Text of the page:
If you're in London this summer, don't miss to check out this year’s Architecture Room at the Royal Academy’s Summer Exhibition, curated by Piers Gough of CZWG and Alan Stanton of Stanton Williams. The exhibition opened on June 7 and runs through August 15, 2011.
Exhibitions of current architecture are only too rare but the architecture room at the Royal Academy summer exhibition is unique as it is an architectural exhibition in the center of an art exhibition. Architecture and art are normally shown separately – this annual exhibition allows for the opportunity for formal links between art, architecture and sculpture to be enjoyed.
This year, it is in Room VI directly on axis from the entry through the octagonal Central Hall and in the middle of the enfilade of the northern range of galleries. These two axes divide the space into four quadrants, which separate the works into various themes represented in the works sent in.
The spaces are ordered by four segments of oval plinths for models allowing generous circulation through and around them and for viewing wall works. The curved plinths invite a freer arrangement than usual for the ubiquitous orthogonal models. Allowing them space to be seen in the round.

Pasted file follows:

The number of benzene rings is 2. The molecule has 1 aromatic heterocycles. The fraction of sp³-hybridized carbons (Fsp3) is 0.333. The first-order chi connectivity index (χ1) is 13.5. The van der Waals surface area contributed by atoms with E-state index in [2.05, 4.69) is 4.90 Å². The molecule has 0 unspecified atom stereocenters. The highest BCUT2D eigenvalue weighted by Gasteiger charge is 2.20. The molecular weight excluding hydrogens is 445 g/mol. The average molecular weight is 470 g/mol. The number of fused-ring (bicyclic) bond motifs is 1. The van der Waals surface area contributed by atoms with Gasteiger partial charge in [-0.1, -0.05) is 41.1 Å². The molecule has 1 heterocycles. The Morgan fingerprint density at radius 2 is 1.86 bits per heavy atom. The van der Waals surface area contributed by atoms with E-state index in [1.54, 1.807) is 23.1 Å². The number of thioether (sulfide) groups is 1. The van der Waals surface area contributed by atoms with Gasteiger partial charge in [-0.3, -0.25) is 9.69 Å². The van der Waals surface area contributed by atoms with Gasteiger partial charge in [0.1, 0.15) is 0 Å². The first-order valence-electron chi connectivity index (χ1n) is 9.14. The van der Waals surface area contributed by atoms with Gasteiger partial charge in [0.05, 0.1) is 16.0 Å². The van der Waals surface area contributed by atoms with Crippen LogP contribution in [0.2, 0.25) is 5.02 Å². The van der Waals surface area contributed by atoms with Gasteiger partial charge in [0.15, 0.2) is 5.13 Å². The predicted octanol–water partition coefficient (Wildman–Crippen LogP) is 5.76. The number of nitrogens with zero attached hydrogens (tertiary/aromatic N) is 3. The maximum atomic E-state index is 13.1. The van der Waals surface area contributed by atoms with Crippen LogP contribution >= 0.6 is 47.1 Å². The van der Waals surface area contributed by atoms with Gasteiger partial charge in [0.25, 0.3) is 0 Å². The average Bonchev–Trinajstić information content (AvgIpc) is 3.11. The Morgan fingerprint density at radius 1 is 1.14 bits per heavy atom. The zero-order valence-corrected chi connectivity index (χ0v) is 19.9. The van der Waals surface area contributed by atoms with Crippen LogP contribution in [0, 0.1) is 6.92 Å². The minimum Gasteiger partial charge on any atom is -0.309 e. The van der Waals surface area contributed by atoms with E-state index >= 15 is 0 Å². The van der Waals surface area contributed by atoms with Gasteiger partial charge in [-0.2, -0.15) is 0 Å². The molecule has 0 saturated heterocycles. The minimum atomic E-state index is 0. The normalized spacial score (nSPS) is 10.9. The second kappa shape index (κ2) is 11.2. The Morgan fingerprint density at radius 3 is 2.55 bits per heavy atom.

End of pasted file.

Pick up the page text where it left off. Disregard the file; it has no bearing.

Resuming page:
Images on the blue grey walls are organized above and below a strong horizontal band around the whole room to give an overall calmness to the mixed sizes and media of the material. Zaha Hadid’s gorgeous concept painting of the dynamic ceiling of her Glasgow transport museum is placed on the entry axis. Its folded forms echoed in the central model of the room - Tonkin Liu’s ravishing Shi Ling bridge. Other works in the exhibition are also arranged to emphasize these sort resonances as well as typologies.
Throughout their careers, both Piers and Alan have been fairly prolific in designing exhibitions and gallery spaces. Stanton Williams have designed a number of arts exhibitions over the years and are currently designing new museum projects in Berlin and France.
While CZWG were responsible for the exhibitions of Lutyens at the Hayward and Gilbert and Soane at the Royal Academy also the permanent Regency, Victorian and early 20th century galleries at the National Portrait Gallery.
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